I also have to mention the in game soundtrack that has been implemented. Rockstar have really outdone themselves when it comes to that element. This was another new feature that I was worried wouldn’t work in the final game. I was concerned that the background music would become intrusive, popping up all the time and getting in the way of or even replacing altogether the traditional radio stations. I have to say that I was really surprised at how well it was pulled off. After learning that The Alchemist was at the heart of production I wasn’t surprised.

 

This new style of soundtrack is again diverse and varied but each song fits the mission and section that it’s used for. Jumping out of a plane at 10,000 ft? Have some gentle piano. Chasing a towed boat across a highway? It’s time for a pounding beat and driving guitar chords. Every time a new piece plays it’s a welcome addition. The only fault I could find is that there’s no option to have it on all the time!

 

I mentioned earlier that V improves every element of the gameplay. Perhaps nowhere is this more noticeable than with the shooting and cover system. The shooting in this game makes even GTA IV look archaic and makes me laugh out loud when I remember the convoluted shooting system of the III era (when it’s harder to shoot someone in your game than the first Resident Evil, you’ve got problems). Switching between targets is fast and fluid, popping off rounds gives a pleasant kick. Switching weapons with the wheel, lifted straight from Red Dead Redemption, feels like second nature. It’s not just on par with dedicated third person shooters like Gears of War or Mass Effect, it’s better than those games at doing it.

 

The only problem with the shooting comes from the somewhat bizarre decision to not implement a crouch option. This is especially confusing as GTA IV had that option from the start. I suppose I could argue that the cover system takes it place, but there have been a few times when simply being able to crouch down and duck my head would have saved me from getting shot down in a hail of bullets. I hope this will be addressed at some point in a patch or update.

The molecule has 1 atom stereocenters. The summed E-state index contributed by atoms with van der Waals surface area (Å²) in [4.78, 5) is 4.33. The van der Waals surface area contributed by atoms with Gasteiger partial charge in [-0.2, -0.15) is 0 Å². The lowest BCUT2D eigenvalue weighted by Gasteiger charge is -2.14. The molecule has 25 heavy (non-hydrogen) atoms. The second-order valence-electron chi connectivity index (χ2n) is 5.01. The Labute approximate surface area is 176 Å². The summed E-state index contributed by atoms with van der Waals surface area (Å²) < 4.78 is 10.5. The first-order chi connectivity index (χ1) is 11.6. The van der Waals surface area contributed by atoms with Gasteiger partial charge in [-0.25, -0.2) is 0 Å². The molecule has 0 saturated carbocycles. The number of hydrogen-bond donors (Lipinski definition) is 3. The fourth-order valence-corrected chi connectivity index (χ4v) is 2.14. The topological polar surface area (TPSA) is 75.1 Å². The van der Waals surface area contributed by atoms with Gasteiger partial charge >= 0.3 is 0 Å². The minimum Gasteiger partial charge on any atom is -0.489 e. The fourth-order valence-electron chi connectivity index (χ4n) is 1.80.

Another improved element is the aggressiveness of the police and their ability to take you down. The police are hyper aggressive compared to earlier games and take absolutely no prisoners if you decide to tangle with them. Which I do, often and at high velocity. While some sectors of the fandom have decided to whine at this new level of viciousness, I’ve felt that it’s added a new level of tension and urgency to firefights and car chases. Especially out in the wilderness and mountain passes. My answer to the dissenters is simple: it’s not Rockstar’s fault that you suck, get better at laying down suppressing fire and get in cover!

 

Speaking of the wilderness, Rockstar have again outdone themselves. As I mentioned earlier I was a little worried that the focus of the game would switch to the wilderness and countryside. I view GTA as being synonymous with and rooted in an urban environment, a GTA game lives and dies off the quality of its city and everything else is just a side order. This is why Vice City is still being played a decade on and why I doubt many people will be replaying GTA IV very soon now that we have the infinitely more diverse world of V to enjoy. No offense Liberty City or the rabid GTA IV fans.

 

But my fears were unfounded as the vast bulk of the story takes place within the confines of Los Santos. Don’t get me wrong, you spend plenty of time out in the Alamo Sea, Paleto Bay and Sandy Shores. But the main heists and other missions happen in LS. It’s having the added option to abandon the busy city and head out to get lost in the open plains and mountains of San Andreas. It’s so much fun to grab a Sanchez dirt bike and try to successfully scale one of the many mountains (easier said than done) or jump into a dinghy to explore the reefs and numerous ship, plane and train wrecks in the humongous Pacific Ocean.

 

Red Dead Redemption clearly had a huge impact on the development of GTA V. I think it was my having played (and enjoyed) Red Dead so much that led to my fears about GTA V in this regard. With Red Dead having a huge wilderness to explore was essential because of the Western genre. Think of the amazing vistas seen in the Sergio Leone and John Wayne classics. Red Dead needed the same epic backgrounds and time spent on foot. GTA doesn’t need that because you always have something to look at in a city, plus you’re nearly always in a vehicle. I guess I was worried that Rockstar would neglect this city in favor of their new playground. But the effect on V is that it has opened the game up so much. It’s especially noticeable because of the complete lack of wilderness in GTA IV, except for Middle Park.

 

Animals have also made a series debut. With the coyotes, sheep, sharks, horses and dogs GTA has something that it’s never had before and its surprising how well it works. The animals manage to seamlessly blend into the background and it looks completely natural. Why wouldn’t a deer be chilling on the mountainside? While I haven’t sampled the hunting side missions yet, I can tell that they will be a welcome change of pace.